He doesn’t see boundaries, and detests stereotypes. He says he’ll do whatever the group wants to do and that includes boxing. Last August, a mixed abilities boxing squad starting training out of Drimoleague, another first for West Cork, and Ireland.

Around 30 people meet in Drimoleague hall ever week now and the plan is to roll it out to other hubs in the region.

Meanwhile, the rugby players are encouraging other people to get involved.

The men’s team captain Martin Dullea said being involved was a great way to meet new people, and he urges anyone, including experienced players, to come on board and see what it’s all about.

Right: Nobby Dunne (coach), Jessie Nicholson (player), Glenn Alexander (coach), Justin Brooks (coach), Martin Dullea (men’s captain) with Fiona Riney being congratulated for being chosen as ladies captain prior to the World Cup.

Ladies’ captain Fiona Riney agreed. She said being part of Jesters was like being part of a ‘big family.’

Tina Melia, whose son Tommy is on the autistic spectrum, said he was a different boy since getting involved.

‘He never played team sports before this and he now also plays rugby with Bantry Bay.

‘He’s found something where he can take part, and he feels so happy and confident. He’ll always be a Jester.’

She said a lot of people on the spectrum can be solitary, but she encouraged them to come along and meet like-minded people among the Jesters.

Tommy (15), said being involved with the group has boosted his self-esteem ‘infinitely.’

‘It has changed me completely for the better.

‘I’ve made friends, it feels like being part of a family, it’s brilliant in every way, for the mind and body.’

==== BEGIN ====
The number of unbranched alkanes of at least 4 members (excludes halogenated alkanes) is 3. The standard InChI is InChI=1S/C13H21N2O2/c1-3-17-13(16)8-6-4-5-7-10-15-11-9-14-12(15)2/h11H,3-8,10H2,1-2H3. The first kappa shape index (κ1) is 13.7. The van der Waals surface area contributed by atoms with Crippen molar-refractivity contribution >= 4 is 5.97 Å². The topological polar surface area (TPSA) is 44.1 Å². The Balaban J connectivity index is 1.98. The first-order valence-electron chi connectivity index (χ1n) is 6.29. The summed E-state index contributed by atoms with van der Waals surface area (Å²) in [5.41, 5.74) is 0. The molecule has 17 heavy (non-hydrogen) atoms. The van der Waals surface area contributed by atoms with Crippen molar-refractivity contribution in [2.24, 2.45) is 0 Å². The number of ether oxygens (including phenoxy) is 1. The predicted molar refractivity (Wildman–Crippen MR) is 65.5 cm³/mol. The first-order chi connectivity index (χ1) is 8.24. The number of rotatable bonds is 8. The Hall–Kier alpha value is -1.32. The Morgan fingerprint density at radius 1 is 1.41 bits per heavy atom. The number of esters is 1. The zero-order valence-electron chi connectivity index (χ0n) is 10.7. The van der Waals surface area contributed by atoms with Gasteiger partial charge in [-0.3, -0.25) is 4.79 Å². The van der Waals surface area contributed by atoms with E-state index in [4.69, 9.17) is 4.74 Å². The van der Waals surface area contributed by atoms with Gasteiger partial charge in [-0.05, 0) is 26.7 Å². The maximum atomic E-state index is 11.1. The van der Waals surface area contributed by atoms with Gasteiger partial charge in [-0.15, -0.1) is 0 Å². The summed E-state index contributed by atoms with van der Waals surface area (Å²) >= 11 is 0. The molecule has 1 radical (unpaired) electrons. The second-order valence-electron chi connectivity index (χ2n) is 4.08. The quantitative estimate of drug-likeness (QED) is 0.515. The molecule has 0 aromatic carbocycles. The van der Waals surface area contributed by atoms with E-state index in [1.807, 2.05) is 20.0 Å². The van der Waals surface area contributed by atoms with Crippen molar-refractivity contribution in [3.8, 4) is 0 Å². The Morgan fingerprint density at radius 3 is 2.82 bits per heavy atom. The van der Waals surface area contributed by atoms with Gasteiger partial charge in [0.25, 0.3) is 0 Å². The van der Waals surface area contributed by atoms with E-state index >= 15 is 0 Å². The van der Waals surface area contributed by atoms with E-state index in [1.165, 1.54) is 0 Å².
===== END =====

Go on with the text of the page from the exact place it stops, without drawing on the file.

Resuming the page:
Head coach David Lee agreed, and said it has been extremely satisfying to give something back to the community, and help people achieve their different goals.

‘I’ve met a wonderful group of people who, in a normal course of events, I wouldn’t have come across, and that has been fabulous,’ he said, highlighting the camaraderie across the board.

At the Cork Sports Partnership Active Community Awards in County Hall, Nobby Dunne received the Community Hero Award from Morgan Buckley (director CSP), with Justin Brooks (coach), Emily Cotter (squad member) and Brian Cotter (admin). The awards recognise individuals and groups who promote community sport and physical activity.

 

He said there was a role for everyone in the Jesters, regardless of shape, size, ability, disability, age.

‘The more West Cork Jesters, the better!’ he said.

Sue agreed: ‘It’s beyond heartwarming realising how much the presence of the Jesters squads are adding to the community.

‘So many of our participants have never before had the opportunity to play sport within a team, and some not at all.

‘Many have not been able to form many friendships, or felt accepted, most have little or no social outlets.

‘It’s not just the keeping fit, living a healthier lifestyle through participation in a sport, it’s that feeling of being part of a community, part of a team, and surrounded by friends.

‘We all view the Jesters as a “family” – a supportive non-judgemental family.’

What’s next for the West Cork Jesters?

‘We have a list,’ said Nobby. ‘And motorsports is on it!’

Full steam ahead so, for 2023.